15 &1 & 0 & 0 & 1  & Y_{15} & 8 & 7 & 8 & 8      & 4  & 4 & 4 & 4 & 4  &4 \\ \hline
16 &0 & 1 & 0 & 0  & Y_{16} & 8 & 8 & 8 & 8     & 4  & 4 & 4 & 4 & 4  &4 \\ \hline

\end{array}

If you look closely you can see a hidden (inverse) Gray code in there. For each trial, each (binary) combination typically has one digit  in common with the previous (and successive) sample. This is the complementary version of the standard Gray code where each binary number has exactly one digit different to the previous and successive terms. This is no coincidence, as the construction of the Sobol’ sequence is intimately connected with Gray codes.

# Multiple levels

Traditionally, for a multivariable sample design, where each variable can take multiple levels, the construction of sample designs is quite complex and users typically refer to previously calculated tables such as these.

However, with the Sobol’ sequence, this above process can trivially extend to the more general case where each variable can have multiple values. In the following example, we have 4 variables, where $x_1$ can take 2 values; $x_2$ and $x_3$ can take 3 values, and $x_4$ can take 5 values. We simply multiply $\{z_1,z_2,z_3,z_4 \}$ by $\{2,3,3,5\}$ respectively, and then round down.

This sample design will repeat itself after 2x3x3x5 = 90 trials. Using the same $z$-values as above, the first 20 are shown below.

\begin{array}{|c|cccc|cccc|c|} \hline
i & z_1 & z_2  & z_3 & z_4 & x_1 & x_2  & x_3 & x_4  & Y_i  \\ \hline
1 & 0.79 & 0.89 & 0.58 & 0.63 & 1 & 2 & 1 & 3  & Y_1\\ \hline
2 & 0.29 & 0.39 & 0.83 & 0.38 &0 & 1 & 2 & 1  & Y_2\\ \hline
3 & 0.04 & 0.64 & 0.33 & 0.88 & 0 & 1 & 1 & 4  & Y_3\\ \hline
4 & 0.54 & 0.14 & 0.46 & 0.25 & 1 & 0 &1 & 1  & Y_4\\ \hline
5 & 0.41 & 0.77 & 0.96 & 0.75 & 0 & 2 & 2 & 3  & Y_5\\ \hline
6 & 0.91 & 0.27 & 0.71 & 0.09 &1 & 0 & 2 & 0  & Y_6\\ \hline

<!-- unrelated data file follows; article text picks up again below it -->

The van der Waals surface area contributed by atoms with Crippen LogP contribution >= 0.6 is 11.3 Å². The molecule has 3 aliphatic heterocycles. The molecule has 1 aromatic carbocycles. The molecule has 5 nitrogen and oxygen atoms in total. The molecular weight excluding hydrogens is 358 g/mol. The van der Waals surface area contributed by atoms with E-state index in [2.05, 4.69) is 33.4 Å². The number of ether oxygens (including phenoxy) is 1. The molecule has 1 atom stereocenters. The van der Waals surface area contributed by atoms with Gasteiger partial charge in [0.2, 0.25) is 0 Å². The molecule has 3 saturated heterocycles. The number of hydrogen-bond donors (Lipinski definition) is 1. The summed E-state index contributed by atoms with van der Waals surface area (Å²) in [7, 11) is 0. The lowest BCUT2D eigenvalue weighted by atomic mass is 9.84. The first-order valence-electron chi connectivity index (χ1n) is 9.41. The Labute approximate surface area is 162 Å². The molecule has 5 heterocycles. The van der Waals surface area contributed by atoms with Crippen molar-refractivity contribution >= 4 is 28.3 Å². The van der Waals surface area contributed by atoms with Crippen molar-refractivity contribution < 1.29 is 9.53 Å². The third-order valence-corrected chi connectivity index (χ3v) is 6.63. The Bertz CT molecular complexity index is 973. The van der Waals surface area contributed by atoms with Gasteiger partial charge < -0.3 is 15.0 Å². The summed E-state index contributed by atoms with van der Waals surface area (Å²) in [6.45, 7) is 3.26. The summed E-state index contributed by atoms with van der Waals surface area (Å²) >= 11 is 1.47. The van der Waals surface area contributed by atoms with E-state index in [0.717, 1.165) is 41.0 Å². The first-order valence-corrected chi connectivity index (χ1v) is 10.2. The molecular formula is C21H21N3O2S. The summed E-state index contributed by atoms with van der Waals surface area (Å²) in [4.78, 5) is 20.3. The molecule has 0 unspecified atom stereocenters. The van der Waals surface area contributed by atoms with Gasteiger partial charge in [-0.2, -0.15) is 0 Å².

7 & 0.66 & 0.52 & 0.21 & 0.50 & 1 & 1 & 0 & 2  & Y_7\\ \hline
8 & 0.16 & 0.02 & 0.14 & 0.44 & 0 & 0 & 0 & 2  & Y_8\\ \hline
9 & 0.64 & 0.33 & 0.64 & 0.94 & 1 & 1 & 1 & 4  & Y_9\\ \hline
10 & 0.10 & 0.83 & 0.89 & 0.19 & 0 & 2 & 2 & 0  & Y_{10}\\ \hline
11 & 0.35 & 0.08 & 0.39 & 0.69 & 0 & 0 & 1 & 3  & Y_{11}\\ \hline
12 & 0.85 & 0.58 & 0.27 & 0.07 & 1 & 1 & 0 & 0  & Y_{12}\\ \hline
13 & 0.22 & 0.46 & 0.77 & 0.57 & 0 & 1 & 2 & 2  & Y_{13}\\ \hline
14 & 0.72 & 0.96 & 0.52 & 0.32 & 1 & 2 & 1 & 1  & Y_{14}\\ \hline
15 & 0.97 & 0.21 & 0.02 & 0.82 & 1 & 0 & 0 & 4  & Y_{15}\\ \hline
16 & 0.47 & 0.71 & 0.03 & 0.47 & 0 & 2 & 0 & 2  & Y_{16}\\ \hline
17 & 0.98 & 0.82 & 0.53 & 0.97 & 1 & 2 & 1 & 4  & Y_{17}\\ \hline
18 & 0.148 & 0.32 & 0.78 & 0.22 & 0 & 0 & 2 & 1  & Y_{18}\\ \hline
19 & 0.23 & 0.57 & 0.28 & 0.72 & 0 & 0 & 0 & 2  & Y_{19}\\ \hline
20 & 0.73 & 0.07 & 0.40 & 0.09 & 0 & 0 & 0 & 2  & Y_{20}\\ \hline

\end{array}

# Summary

The low discrepancy Sobol sequence can be used to construct a sequence of subsets such that the cumulative frequency of all possible subsets of variables is very evenly distributed. This sample design method is ios robust to aliasing, is often much simpler  to implement than traditional fractional factorial sample designs, and produces more accurate results than simple random sampling.

My name is Martin Roberts. I have a PhD  in theoretical physics. I love maths and computing. I’m open to new opportunities – consulting, contract or full-time – so let’s have a chat on how we can work together!